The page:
The full text of Udall’s floor speech as prepared for delivery can be found below.
Mr. President, I rise with my colleagues from the Senate Committee on Indian Affairs to remind Congress of its duty to tribes and to stand up for the health care of American Indians and Alaska Natives across Indian Country.
Most of us are aware of the health disparities facing Native communities. We have seen the news about the failings of the Indian Health Service. And many of us have heard directly from Tribal leaders and Native constituents about the barriers to health care access on reservations, pueblos, and villages. But, the members of the Senate Committee on Indian Affairs are uniquely aware of the complex ways the tribal health care system works – and how those systems will be catastrophically disrupted by TrumpCare and repeal of the Affordable Care Act.
The United States government has a trust responsibility to provide American Indians and Alaska Natives with comprehensive quality health care. The U.S. Constitution, treaties, and long-settled legal precedents are the basis for this responsibility.
The Indian Health Service is the primary agency for fulfilling this obligation.
But our trust responsibilities do not end there – the Medicaid and Medicare Program; Planned Parenthood; and other public health services all play key roles in the delivery of Native health care. And, because IHS is so consistently and severely underfunded, the ACA has made a huge difference.
Each fiscal year, IHS receives a finite allocation of funding – discretionary funding – that it must stretch to meet the health care needs of 2.2 million Native Americans. That leaves IHS with just over $3,500 per person – less than one-third of the national average for healthcare spending.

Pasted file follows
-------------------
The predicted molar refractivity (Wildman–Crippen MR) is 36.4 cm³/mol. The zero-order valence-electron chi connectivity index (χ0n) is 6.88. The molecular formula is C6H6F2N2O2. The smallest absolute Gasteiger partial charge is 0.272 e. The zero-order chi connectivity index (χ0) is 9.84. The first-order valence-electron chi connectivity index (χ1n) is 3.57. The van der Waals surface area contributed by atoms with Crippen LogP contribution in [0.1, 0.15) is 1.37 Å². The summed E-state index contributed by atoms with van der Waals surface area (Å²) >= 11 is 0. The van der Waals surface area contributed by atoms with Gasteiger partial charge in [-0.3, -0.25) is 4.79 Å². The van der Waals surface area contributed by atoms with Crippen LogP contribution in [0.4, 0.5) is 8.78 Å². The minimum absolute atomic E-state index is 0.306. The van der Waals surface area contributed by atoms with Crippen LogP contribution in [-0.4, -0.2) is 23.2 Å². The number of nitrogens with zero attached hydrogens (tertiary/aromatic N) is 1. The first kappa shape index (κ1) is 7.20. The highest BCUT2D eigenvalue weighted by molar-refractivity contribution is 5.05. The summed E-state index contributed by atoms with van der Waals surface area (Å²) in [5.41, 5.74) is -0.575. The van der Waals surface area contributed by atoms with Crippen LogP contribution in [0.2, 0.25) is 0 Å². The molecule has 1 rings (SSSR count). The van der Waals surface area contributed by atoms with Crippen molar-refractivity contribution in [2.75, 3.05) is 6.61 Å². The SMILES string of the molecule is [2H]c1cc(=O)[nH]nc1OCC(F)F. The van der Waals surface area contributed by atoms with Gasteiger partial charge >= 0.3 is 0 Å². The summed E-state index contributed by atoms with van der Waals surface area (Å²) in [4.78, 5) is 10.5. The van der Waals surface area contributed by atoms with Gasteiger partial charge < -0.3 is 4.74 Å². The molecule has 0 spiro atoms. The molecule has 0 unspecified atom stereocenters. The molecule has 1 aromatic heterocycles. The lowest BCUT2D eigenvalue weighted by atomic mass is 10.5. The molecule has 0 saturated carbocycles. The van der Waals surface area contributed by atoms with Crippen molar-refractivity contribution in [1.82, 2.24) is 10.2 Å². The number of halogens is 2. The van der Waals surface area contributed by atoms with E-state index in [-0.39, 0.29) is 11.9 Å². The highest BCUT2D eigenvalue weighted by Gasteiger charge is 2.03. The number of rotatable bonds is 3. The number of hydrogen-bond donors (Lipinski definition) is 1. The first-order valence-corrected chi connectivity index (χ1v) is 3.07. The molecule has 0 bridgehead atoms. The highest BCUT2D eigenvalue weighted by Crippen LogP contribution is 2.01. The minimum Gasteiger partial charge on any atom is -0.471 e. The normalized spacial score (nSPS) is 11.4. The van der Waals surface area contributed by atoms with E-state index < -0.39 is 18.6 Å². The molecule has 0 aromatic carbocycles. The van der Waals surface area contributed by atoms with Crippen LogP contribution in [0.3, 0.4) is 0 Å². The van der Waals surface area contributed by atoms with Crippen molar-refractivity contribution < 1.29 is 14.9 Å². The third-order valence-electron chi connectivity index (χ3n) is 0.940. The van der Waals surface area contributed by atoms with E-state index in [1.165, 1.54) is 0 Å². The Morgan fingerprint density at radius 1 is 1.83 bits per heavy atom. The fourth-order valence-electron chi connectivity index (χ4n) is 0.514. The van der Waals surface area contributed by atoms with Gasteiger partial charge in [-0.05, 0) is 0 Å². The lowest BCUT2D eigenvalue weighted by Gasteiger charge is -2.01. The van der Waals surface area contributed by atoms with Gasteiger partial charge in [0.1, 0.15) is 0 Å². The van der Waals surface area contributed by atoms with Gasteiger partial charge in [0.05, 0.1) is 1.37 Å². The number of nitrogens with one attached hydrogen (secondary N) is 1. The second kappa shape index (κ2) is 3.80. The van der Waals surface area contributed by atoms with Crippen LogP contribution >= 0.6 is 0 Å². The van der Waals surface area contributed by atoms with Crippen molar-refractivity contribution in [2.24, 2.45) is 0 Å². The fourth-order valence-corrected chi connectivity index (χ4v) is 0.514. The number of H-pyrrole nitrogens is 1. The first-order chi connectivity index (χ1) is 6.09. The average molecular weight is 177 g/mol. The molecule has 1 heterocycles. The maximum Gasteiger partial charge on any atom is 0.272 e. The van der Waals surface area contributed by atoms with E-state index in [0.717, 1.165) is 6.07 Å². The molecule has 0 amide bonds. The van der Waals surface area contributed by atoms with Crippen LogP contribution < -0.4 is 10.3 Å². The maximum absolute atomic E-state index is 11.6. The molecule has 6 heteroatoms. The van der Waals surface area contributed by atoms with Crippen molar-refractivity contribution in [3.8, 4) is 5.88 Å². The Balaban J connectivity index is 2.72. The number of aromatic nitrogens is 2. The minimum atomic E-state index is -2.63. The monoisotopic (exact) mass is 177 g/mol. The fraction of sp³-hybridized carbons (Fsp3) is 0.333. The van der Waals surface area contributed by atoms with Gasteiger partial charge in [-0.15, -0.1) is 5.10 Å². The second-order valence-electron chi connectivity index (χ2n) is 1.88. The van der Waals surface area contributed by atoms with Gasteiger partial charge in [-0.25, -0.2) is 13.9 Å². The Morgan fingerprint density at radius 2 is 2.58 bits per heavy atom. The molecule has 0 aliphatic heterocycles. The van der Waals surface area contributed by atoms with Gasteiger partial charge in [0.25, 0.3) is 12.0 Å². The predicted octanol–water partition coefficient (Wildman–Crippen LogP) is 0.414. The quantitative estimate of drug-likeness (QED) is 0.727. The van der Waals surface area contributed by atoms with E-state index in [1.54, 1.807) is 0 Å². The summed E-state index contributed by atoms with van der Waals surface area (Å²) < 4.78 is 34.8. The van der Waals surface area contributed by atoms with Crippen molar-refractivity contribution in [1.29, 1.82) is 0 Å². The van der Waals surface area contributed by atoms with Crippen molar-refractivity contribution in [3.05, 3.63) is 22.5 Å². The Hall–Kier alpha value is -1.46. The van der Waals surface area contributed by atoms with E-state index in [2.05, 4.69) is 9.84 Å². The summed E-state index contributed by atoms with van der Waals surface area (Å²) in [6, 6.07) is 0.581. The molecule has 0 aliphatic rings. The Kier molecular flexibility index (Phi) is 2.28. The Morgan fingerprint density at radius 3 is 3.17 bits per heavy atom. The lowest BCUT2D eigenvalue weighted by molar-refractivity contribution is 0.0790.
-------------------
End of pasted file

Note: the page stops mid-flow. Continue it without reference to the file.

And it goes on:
As a result, without additional resources, IHS is forced to ration care – limiting Native families to hospitals and clinics that can only provide “life and limb” emergency medical services. Basic preventive care like well-visits, prenatal exams, and mammograms have frequently been unavailable to most IHS patients.
“Don’t get sick after June” – the unofficial motto given to the IHS on many reservations – has tragically become the epitaph of too many Tribal members whose cancer grew undetected, whose diabetes went untreated, and whose high-risk pregnancies went unnoticed.
Seeing this catastrophic need for health care dollars, Congress enacted a series of laws that supplement IHS resources. The Affordable Care Act is the most recent – and the now the most significant.
Nearly 287,000 American Indians and Alaska Natives from 492 tribes – almost 90 percent – have benefited from the ACA’s Medicaid expansion. Another 30,000 individual Native Americans have private insurance thanks to the ACA’s individual marketplace and Native cost-sharing subsidies. In my home state of New Mexico alone, Medicaid expansion has insured an additional 45,600 Native Americans.